A study by Robert Morris University economist Brian O’Roark of a Medicare medical equipment bidding program has identified several flaws that could lead to higher costs and lower quality care.
Last summer, the Centers for Medicare and Medicaid Services (CMS) implemented a plan to create a competitive bidding process for durable medical equipment, such as motorized wheelchairs and oxygen tanks. Previously, the CMS paid for medical equipment and supplies based on a “reasonable cost” formula that the CMS itself determined.
In February 2008, O’Roark co-authored a paper with Stephen Foreman, associate professor of economics and health administration at RMU, which raised serious questions about the bidding program. Under the reasonable cost system, the CMS sets prices, so no supplier can undercut any other, thus ensuring a large number of suppliers. Furthermore, their products are relatively homogenous, thanks to standards and requirements set by the CMS
O’Roark and Foreman wrote in their original study that rather than stimulate competition and lower prices, as the CMS intended, the switch to a competitive bidding process would squeeze smaller medical equipment firms out of business and reduce competition in the long run.
O’Roark’s latest paper analyzed the first round of the bidding program, which took place in 10 regions starting July 1, 2008. Congress suspended the program two weeks later over concerns about the bidding process. O’Roark found that the CMS drastically misread the marketplace, and that the competitive bidding program—which is set to go into effect again in October—reduces overall competition and hurts the quality of patient care. The study’s findings include:
• Approximately 40 percent of companies awarded durable medical equipment contracts for Pittsburgh patients were located outside of Pennsylvania, forcing customers to deal with less-experienced firms and potentially causing delays in equipment delivery.
• Had the competitive bidding program continued, home care providers would have had to cut service, lengthen patient response times and give up providing some equipment altogether. Contracts were also awarded to unlicensed providers, which would have violated state standards.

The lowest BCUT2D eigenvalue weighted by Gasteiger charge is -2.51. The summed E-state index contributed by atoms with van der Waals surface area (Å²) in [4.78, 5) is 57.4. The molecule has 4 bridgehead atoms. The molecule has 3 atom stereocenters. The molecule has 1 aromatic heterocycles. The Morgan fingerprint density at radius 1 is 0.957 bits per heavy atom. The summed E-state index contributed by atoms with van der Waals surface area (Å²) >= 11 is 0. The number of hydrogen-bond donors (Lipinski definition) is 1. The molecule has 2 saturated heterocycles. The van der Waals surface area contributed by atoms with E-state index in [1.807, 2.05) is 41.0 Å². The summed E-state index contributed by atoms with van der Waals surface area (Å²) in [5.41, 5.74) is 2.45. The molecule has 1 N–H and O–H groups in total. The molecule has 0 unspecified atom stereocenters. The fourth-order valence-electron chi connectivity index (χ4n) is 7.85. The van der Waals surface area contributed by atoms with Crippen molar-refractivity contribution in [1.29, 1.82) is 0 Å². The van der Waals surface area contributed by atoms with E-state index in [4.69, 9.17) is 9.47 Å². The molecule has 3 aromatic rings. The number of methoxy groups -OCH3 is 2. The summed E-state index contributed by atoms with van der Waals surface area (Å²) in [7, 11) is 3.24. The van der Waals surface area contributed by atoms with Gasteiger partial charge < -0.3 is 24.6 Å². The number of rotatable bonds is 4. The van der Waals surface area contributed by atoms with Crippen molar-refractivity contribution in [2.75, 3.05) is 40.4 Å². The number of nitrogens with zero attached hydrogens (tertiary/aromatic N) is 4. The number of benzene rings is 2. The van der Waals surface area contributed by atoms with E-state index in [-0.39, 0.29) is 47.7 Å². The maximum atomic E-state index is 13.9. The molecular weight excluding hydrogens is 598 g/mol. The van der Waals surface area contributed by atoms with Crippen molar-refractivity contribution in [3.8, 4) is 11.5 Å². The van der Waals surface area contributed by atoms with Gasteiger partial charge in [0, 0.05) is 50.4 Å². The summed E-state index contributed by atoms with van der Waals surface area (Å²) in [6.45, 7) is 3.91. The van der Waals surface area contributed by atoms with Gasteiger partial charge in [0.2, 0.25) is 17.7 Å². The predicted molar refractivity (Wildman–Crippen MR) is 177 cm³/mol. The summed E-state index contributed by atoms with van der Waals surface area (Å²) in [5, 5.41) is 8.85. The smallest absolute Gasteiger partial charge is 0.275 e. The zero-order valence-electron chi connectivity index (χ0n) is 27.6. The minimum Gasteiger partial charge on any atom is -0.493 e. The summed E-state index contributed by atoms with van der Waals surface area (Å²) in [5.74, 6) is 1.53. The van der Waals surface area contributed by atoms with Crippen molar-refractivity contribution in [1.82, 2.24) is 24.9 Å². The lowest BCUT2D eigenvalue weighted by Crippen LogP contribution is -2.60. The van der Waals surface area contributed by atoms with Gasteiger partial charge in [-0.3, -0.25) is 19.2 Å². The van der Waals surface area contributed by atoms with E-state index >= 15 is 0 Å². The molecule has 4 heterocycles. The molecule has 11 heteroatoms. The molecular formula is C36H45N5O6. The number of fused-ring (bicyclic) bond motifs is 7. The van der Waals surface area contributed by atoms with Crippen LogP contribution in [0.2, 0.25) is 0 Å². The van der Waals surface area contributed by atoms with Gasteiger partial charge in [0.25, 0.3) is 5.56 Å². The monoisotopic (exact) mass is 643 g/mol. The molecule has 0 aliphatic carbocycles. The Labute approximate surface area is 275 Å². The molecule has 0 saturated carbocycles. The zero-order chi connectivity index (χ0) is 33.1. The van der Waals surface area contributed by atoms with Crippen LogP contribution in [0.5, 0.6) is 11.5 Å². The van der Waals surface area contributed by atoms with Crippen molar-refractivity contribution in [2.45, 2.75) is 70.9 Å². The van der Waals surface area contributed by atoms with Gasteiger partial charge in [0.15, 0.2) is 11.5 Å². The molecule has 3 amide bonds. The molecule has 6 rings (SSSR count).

• Reduced access and declining quality of care under competitive bidding will force patients into institutionalized care. This will lead to higher long-term costs for Medicare.
• One group that would benefit from competitive bidding is private insurance firms. Since Medicare reimbursement rates are the basis for reimbursement by all other forms of health insurance, an artificial lowering of Medicare rates is immediately followed by a lowering of all others. As price schedules fall, insurance firms’ costs fall with them.
“The bidding program forces an unsustainable business model on the durable medical equipment industry,” said O’Roark, an assistant professor of economics. “Ninety percent of providers were excluded from participating because they could not meet the bid. Those who qualify are forced to sustain prices for three years—an untenable position for any business.”
O’Roark noted in his study that his analysis did not take into account the spike in demand for durable medical equipment that is expected as baby boomers age. According to O’Roark, that will lead to a shortage of equipment, due to a decreased number of firms, and a jump in prices, with few market forces to contain it.
O’Roark’s research was funded by the Pennsylvania Association of Medical Suppliers.